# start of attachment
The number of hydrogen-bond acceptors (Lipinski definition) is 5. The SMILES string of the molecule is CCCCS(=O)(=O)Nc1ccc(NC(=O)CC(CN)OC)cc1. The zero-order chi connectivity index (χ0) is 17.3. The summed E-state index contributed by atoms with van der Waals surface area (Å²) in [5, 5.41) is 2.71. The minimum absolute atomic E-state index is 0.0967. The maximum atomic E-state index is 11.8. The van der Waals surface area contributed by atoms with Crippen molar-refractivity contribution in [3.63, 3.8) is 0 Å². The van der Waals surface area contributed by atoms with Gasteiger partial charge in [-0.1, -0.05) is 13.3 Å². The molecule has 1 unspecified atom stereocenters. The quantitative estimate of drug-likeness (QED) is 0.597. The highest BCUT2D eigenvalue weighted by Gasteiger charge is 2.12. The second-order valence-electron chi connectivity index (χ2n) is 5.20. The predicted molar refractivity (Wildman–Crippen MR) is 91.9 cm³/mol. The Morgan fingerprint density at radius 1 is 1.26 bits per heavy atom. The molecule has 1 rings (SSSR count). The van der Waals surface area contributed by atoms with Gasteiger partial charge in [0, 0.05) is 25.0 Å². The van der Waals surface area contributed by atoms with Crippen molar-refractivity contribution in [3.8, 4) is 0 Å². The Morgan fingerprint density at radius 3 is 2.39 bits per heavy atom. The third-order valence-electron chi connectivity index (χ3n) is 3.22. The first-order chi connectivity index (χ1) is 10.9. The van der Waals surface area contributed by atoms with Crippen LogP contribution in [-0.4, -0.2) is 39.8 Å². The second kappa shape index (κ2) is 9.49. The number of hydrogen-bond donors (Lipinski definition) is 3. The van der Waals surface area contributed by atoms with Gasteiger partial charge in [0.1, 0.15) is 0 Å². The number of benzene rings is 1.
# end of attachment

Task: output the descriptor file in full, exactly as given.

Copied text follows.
The number of hydrogen-bond acceptors (Lipinski definition) is 5. The SMILES string of the molecule is CCCCS(=O)(=O)Nc1ccc(NC(=O)CC(CN)OC)cc1. The zero-order chi connectivity index (χ0) is 17.3. The summed E-state index contributed by atoms with van der Waals surface area (Å²) in [5, 5.41) is 2.71. The minimum absolute atomic E-state index is 0.0967. The maximum atomic E-state index is 11.8. The van der Waals surface area contributed by atoms with Crippen molar-refractivity contribution in [3.63, 3.8) is 0 Å². The van der Waals surface area contributed by atoms with Gasteiger partial charge in [-0.1, -0.05) is 13.3 Å². The molecule has 1 unspecified atom stereocenters. The quantitative estimate of drug-likeness (QED) is 0.597. The highest BCUT2D eigenvalue weighted by Gasteiger charge is 2.12. The second-order valence-electron chi connectivity index (χ2n) is 5.20. The predicted molar refractivity (Wildman–Crippen MR) is 91.9 cm³/mol. The Morgan fingerprint density at radius 1 is 1.26 bits per heavy atom. The molecule has 1 rings (SSSR count). The van der Waals surface area contributed by atoms with Gasteiger partial charge in [0, 0.05) is 25.0 Å². The van der Waals surface area contributed by atoms with Crippen molar-refractivity contribution in [3.8, 4) is 0 Å². The Morgan fingerprint density at radius 3 is 2.39 bits per heavy atom. The third-order valence-electron chi connectivity index (χ3n) is 3.22. The first-order chi connectivity index (χ1) is 10.9. The van der Waals surface area contributed by atoms with Crippen LogP contribution in [-0.4, -0.2) is 39.8 Å². The second kappa shape index (κ2) is 9.49. The number of hydrogen-bond donors (Lipinski definition) is 3. The van der Waals surface area contributed by atoms with Gasteiger partial charge in [0.1, 0.15) is 0 Å². The number of benzene rings is 1.